Media Theoretician: Editorial journalism supports "radical anti-Clericalism"
Bonn (kath.net/idea) Prof. Norbert Bolz (Berlin) has leveled sharp criticisms of an ecclesiastical "superconformity to the modern". This is the case especially for the Protestant Church. "That is the accomodation, which is merciless and knows no boundaries -- which kills the Church", said the Protestant to a colloquium about the Christian media presene in Germany on the 1st of May in Bonn. The Catholic Institute for Social Science in Walberg was invited.
As an example of ecclesiastical accomodation Bolz described the straining after "political correctness". As the Professor continued, there is in the place of the impenetrability of living conditions in the globalized world, an "ever greater necessity for absoluteness." There is an opportunity for Christianity in that. A problem therefore, that one can only get the complexity of the Christian belief through the media with great difficulty. In television programs or in newspapers, "in which dependent clauses are almost never used", it is difficult for the Church to be done justice by the media.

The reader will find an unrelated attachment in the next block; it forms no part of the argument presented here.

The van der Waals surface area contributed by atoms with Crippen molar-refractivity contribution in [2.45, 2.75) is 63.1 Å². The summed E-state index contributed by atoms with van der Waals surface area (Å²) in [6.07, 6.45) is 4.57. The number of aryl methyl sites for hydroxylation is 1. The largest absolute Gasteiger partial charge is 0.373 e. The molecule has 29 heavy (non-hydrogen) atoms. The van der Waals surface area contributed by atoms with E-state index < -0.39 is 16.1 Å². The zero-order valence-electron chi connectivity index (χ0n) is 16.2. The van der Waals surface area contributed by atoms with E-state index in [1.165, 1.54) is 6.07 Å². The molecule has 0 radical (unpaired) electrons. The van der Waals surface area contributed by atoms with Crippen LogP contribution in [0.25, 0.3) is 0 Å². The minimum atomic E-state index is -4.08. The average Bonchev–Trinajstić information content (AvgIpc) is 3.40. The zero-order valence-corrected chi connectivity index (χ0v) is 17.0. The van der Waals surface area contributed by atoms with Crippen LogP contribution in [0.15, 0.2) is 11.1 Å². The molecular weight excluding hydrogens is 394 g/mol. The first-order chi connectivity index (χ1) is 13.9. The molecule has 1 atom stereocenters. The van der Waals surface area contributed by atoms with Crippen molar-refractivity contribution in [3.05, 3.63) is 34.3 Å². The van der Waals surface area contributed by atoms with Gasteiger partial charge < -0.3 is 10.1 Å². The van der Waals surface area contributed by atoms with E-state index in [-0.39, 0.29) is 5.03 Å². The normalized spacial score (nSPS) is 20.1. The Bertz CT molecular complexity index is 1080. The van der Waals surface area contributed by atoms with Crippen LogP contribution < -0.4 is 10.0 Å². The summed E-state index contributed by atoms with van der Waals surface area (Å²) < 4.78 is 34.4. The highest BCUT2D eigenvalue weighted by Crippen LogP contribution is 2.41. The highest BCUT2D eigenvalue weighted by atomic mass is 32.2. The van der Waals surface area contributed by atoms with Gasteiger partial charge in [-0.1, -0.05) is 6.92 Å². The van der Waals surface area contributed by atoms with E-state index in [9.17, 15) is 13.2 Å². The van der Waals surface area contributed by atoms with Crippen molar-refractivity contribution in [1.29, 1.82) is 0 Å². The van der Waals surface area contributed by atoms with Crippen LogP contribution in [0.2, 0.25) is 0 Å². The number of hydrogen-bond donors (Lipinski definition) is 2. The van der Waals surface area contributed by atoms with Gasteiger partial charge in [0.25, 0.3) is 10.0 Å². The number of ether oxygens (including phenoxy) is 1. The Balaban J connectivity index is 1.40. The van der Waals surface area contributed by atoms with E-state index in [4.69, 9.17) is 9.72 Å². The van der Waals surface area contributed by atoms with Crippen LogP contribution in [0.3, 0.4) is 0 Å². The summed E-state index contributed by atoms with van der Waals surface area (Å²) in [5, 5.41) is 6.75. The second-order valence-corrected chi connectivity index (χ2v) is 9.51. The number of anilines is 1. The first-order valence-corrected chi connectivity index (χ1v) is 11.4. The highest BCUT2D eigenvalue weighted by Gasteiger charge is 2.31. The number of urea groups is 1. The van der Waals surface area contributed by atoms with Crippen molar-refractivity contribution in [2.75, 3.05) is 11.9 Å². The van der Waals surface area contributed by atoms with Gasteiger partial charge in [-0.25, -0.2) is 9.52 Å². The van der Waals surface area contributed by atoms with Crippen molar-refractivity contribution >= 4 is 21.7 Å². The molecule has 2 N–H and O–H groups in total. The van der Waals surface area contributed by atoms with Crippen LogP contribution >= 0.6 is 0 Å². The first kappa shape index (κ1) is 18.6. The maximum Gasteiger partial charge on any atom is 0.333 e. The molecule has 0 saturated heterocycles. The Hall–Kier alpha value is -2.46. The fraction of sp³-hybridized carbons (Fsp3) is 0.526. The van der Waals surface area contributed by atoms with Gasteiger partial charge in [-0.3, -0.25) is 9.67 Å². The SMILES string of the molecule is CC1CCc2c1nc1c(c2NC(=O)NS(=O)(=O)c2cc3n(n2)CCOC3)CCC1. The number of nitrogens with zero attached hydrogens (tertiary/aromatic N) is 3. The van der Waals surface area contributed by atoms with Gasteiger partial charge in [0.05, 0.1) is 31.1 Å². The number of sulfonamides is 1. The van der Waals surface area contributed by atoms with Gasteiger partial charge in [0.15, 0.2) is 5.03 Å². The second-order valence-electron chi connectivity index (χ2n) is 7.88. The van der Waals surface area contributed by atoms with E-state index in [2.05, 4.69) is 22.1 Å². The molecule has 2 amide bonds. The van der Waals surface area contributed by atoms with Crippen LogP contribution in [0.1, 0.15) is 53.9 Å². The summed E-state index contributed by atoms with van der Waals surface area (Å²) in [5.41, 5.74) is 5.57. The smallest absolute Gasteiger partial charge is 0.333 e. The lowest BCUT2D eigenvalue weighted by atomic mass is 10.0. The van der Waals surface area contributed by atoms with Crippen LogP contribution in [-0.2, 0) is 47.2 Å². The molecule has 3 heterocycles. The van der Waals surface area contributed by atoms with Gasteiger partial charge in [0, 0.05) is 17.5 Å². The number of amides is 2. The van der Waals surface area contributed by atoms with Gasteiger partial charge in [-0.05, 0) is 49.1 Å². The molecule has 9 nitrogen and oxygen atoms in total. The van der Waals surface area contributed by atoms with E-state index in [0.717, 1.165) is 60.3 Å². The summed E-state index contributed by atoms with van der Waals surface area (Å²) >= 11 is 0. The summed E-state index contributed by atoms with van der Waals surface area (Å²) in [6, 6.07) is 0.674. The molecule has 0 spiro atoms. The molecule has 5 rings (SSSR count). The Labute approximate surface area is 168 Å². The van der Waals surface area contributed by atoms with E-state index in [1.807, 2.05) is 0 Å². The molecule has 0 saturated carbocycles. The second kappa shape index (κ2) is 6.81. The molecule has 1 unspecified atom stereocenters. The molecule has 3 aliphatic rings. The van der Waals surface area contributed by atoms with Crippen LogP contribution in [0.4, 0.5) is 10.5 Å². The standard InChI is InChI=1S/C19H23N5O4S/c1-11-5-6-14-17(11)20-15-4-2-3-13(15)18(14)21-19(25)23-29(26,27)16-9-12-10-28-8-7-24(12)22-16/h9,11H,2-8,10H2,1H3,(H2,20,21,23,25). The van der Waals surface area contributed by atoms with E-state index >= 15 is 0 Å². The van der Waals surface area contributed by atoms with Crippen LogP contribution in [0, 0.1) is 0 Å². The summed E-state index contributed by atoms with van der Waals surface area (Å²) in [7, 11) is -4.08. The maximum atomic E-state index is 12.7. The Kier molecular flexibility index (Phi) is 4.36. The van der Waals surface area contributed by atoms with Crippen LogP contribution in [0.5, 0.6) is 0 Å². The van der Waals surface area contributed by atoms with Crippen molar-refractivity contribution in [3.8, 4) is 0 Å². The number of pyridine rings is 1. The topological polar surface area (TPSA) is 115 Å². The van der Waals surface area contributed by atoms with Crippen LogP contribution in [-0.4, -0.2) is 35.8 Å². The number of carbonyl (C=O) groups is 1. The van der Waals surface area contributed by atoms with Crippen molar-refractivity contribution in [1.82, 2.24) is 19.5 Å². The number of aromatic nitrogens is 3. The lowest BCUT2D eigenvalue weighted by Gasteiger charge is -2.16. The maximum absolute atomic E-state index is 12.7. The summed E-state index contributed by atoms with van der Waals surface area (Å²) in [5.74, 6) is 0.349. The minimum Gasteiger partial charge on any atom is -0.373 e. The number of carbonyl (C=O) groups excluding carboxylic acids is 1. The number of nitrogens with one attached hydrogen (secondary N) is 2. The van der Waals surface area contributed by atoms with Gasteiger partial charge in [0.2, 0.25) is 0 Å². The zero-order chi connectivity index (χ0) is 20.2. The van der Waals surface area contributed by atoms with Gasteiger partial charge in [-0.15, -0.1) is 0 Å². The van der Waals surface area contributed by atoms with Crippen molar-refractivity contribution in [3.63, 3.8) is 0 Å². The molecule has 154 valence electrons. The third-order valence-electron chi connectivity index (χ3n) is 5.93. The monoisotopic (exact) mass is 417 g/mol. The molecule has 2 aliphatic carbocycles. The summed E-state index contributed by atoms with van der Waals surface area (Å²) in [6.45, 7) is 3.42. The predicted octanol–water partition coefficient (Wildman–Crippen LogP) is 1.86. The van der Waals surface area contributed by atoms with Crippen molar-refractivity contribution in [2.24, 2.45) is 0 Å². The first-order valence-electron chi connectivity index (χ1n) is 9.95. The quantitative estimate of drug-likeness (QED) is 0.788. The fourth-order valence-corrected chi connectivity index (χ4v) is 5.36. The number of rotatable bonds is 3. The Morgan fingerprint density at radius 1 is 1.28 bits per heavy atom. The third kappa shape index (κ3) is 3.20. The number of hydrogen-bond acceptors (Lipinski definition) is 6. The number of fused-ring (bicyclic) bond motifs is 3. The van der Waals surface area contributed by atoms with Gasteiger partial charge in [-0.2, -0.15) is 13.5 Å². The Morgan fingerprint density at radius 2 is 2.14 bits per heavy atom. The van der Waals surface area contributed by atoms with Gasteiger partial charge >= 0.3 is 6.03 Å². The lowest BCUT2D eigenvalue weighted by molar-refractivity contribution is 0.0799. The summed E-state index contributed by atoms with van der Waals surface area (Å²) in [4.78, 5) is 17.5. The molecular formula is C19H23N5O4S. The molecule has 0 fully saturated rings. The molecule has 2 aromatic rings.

Christianity with its good news is "principally uninteresting" for the media, since they are interested in bad news. For that reason Christianity is said to have "nothing new to say". Bolz also criticized even a "pronounced editorial jounralism" in Germany, which supports a "radical anti-Clericalism" and prescribe for the Church how it should proceed in the modern world.
Read original...at Kath.net...
"In television programs or in newspapers, "in which dependent clauses are almost never used", it is difficult for the Church to be done justice by the media."
I do believe that the Germans invented and patented the "dependent clause" resulting in long and involved sentences, with the "nicht" only coming as the last word.
I've always wondered what that does to the thought process if you have to listen to 15 or 20 words/ideas that you might agree with and then find a "nicht" as the last word.
Post a Comment